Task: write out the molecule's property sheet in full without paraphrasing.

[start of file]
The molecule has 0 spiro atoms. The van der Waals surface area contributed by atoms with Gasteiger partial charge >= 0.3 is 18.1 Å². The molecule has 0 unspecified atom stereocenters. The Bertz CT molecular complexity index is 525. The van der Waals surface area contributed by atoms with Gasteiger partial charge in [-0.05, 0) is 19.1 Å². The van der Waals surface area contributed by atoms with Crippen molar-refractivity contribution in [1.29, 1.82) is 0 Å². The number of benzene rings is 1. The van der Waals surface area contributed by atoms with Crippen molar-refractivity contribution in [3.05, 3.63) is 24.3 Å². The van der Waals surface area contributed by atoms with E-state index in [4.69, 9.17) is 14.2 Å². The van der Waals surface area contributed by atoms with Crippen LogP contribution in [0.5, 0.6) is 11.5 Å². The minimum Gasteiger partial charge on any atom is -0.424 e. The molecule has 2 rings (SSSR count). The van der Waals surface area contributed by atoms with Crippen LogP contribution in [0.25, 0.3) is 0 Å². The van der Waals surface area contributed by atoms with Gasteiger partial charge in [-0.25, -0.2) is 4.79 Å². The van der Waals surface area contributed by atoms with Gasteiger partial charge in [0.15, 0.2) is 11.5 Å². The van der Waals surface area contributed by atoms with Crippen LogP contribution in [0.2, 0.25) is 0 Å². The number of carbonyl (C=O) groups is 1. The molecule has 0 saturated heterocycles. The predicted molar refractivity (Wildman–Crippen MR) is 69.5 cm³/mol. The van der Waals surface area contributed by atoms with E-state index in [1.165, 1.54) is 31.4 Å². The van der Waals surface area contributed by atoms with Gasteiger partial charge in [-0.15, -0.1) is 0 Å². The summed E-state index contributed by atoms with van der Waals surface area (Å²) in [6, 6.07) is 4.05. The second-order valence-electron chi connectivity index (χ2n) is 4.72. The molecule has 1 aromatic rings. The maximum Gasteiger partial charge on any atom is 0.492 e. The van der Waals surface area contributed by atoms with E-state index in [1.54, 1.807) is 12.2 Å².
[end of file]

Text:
The molecule has 0 spiro atoms. The van der Waals surface area contributed by atoms with Gasteiger partial charge >= 0.3 is 18.1 Å². The molecule has 0 unspecified atom stereocenters. The Bertz CT molecular complexity index is 525. The van der Waals surface area contributed by atoms with Gasteiger partial charge in [-0.05, 0) is 19.1 Å². The van der Waals surface area contributed by atoms with Crippen molar-refractivity contribution in [1.29, 1.82) is 0 Å². The number of benzene rings is 1. The van der Waals surface area contributed by atoms with Crippen molar-refractivity contribution in [3.05, 3.63) is 24.3 Å². The van der Waals surface area contributed by atoms with E-state index in [4.69, 9.17) is 14.2 Å². The van der Waals surface area contributed by atoms with Crippen LogP contribution in [0.5, 0.6) is 11.5 Å². The minimum Gasteiger partial charge on any atom is -0.424 e. The molecule has 2 rings (SSSR count). The van der Waals surface area contributed by atoms with Crippen LogP contribution in [0.25, 0.3) is 0 Å². The van der Waals surface area contributed by atoms with Gasteiger partial charge in [-0.25, -0.2) is 4.79 Å². The van der Waals surface area contributed by atoms with Gasteiger partial charge in [0.15, 0.2) is 11.5 Å². The van der Waals surface area contributed by atoms with Crippen LogP contribution in [0.2, 0.25) is 0 Å². The number of carbonyl (C=O) groups is 1. The molecule has 0 saturated heterocycles. The predicted molar refractivity (Wildman–Crippen MR) is 69.5 cm³/mol. The van der Waals surface area contributed by atoms with E-state index in [1.165, 1.54) is 31.4 Å². The van der Waals surface area contributed by atoms with Gasteiger partial charge in [-0.15, -0.1) is 0 Å². The summed E-state index contributed by atoms with van der Waals surface area (Å²) in [6, 6.07) is 4.05. The second-order valence-electron chi connectivity index (χ2n) is 4.72. The molecule has 1 aromatic rings. The maximum Gasteiger partial charge on any atom is 0.492 e. The van der Waals surface area contributed by atoms with E-state index in [1.54, 1.807) is 12.2 Å².